Fram said decisions from the U.S. courts of appeal for the Fifth, Seventh and Eighth circuits are illustrative, includingBurton v. Freescale Semiconductor, Inc., 31 AD Cases 1533 (5th Cir. 2015); Silk v. Bd. of Trs., Moraine Valley Cmty. Coll., Dist. No. 524, 31 AD Cases 1548, (7th Cir., 2015); Fischer v. Minneapolis Pub. Sch., 792 F.3d 985, 31 AD Cases 1341 (8th Cir. 2015); Jackson v. City of Hot Springs, 751 F.3d 855, 29 AD Cases 1329, (8th Cir. 2014); Spurling v. C&M Fine Pack, Inc., 739 F.3d 1055, 29 AD Cases 17 (7th Cir. 2014).
Additionally, Fram highlighted the Sixth Circuit's decision in Arthur v. American Showa, Inc., 2015 BL 261816 (6th Cir. 2015), in which an employee with spina bifida occulta couldn't establish a prima facie case of discriminatory discharge where the individual who made the termination decision didn't have knowledge of the disability and was unaware why work restrictions were imposed.
To preserve this lack of knowledge defense, Fram urged employers to “keep your supervisors and managers out of medical stuff.”
By contrast, the transitory and minor exception “isn't such a great defense,” Fram said. The Seventh Circuit's recent Silk decision highlights that it's the employer's burden to prove a perceived impairment was actually transitory and minor—not merely that this was the employer's subjective belief, Fram said. Under the ADAAA, the “regarded as” prong doesn't apply to impairments that are both transitory and minor, he said.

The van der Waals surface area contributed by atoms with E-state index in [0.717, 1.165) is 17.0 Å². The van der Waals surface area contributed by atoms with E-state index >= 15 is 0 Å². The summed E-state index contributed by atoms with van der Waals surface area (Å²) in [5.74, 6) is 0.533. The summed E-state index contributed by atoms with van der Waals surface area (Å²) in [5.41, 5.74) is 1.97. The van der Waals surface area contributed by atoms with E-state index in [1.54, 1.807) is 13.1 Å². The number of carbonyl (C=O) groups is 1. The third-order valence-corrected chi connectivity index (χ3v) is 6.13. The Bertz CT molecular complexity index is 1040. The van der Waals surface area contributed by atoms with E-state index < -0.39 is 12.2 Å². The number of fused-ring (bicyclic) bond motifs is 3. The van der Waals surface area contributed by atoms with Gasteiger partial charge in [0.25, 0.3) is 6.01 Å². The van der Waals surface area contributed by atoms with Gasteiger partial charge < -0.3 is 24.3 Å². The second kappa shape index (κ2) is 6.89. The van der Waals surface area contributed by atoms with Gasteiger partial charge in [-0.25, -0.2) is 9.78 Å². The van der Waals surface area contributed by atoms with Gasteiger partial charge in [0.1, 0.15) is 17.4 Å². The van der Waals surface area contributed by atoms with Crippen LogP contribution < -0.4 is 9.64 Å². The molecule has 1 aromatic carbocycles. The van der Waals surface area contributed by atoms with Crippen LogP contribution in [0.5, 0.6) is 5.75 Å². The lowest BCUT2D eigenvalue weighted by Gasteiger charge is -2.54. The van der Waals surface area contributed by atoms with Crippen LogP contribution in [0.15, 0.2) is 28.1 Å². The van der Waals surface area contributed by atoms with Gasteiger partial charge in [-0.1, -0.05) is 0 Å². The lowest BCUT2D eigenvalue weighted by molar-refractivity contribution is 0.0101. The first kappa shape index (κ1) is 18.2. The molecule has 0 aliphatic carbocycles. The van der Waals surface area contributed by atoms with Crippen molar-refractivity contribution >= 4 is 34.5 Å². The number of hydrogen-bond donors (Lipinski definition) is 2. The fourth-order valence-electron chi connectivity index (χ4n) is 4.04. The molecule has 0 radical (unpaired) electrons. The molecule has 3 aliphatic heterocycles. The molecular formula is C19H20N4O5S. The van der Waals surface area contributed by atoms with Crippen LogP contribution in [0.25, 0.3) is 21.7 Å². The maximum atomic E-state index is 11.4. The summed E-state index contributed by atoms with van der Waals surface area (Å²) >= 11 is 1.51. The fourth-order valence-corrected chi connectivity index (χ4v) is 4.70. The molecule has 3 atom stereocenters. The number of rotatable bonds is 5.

Although federal disability law doesn't require employers to accommodate employees who meet the regarded as definition, California law does, Fram added.
Federal courts have been “very expansive” in defining major life activities and are beginning to flesh out what “substantially limits” means under the ADAAA.
Fram said the Equal Employment Opportunity Commission provided no definition for the term in its ADAAA regulations and that the commission's justification for the omission is it “[did]n't want anybody focused on the issue.”
As a result, courts “are coming up with their own definitions” and “are all over the place because they have no definition to work with,” he stated.
Fram scrutinized the EEOC's post-Amendments Act regulation at 29 C.F.R. § 1630.2(j)(4)(iii), which he said states “the focus is on how a major life activity is substantially limited, and not on what outcomes an individual can achieve.” He said he could see how an investigator or court could read the regulation to say “don't look at what the person can do, just look at what the person can't do.”
But the EEOC has stated orally that employers have the right to look at what an individual can and can't do. “Frankly, I wish they would put that in writing,” Fram said.
The ADAAA doesn't specify how long a condition must last to be substantially limiting. But Fram said, “Don't use six months anymore—I wouldn't use more than three months as my general rule.” The EEOC says a condition lasting less than three months could be substantially limiting “if it's really bad,” he added.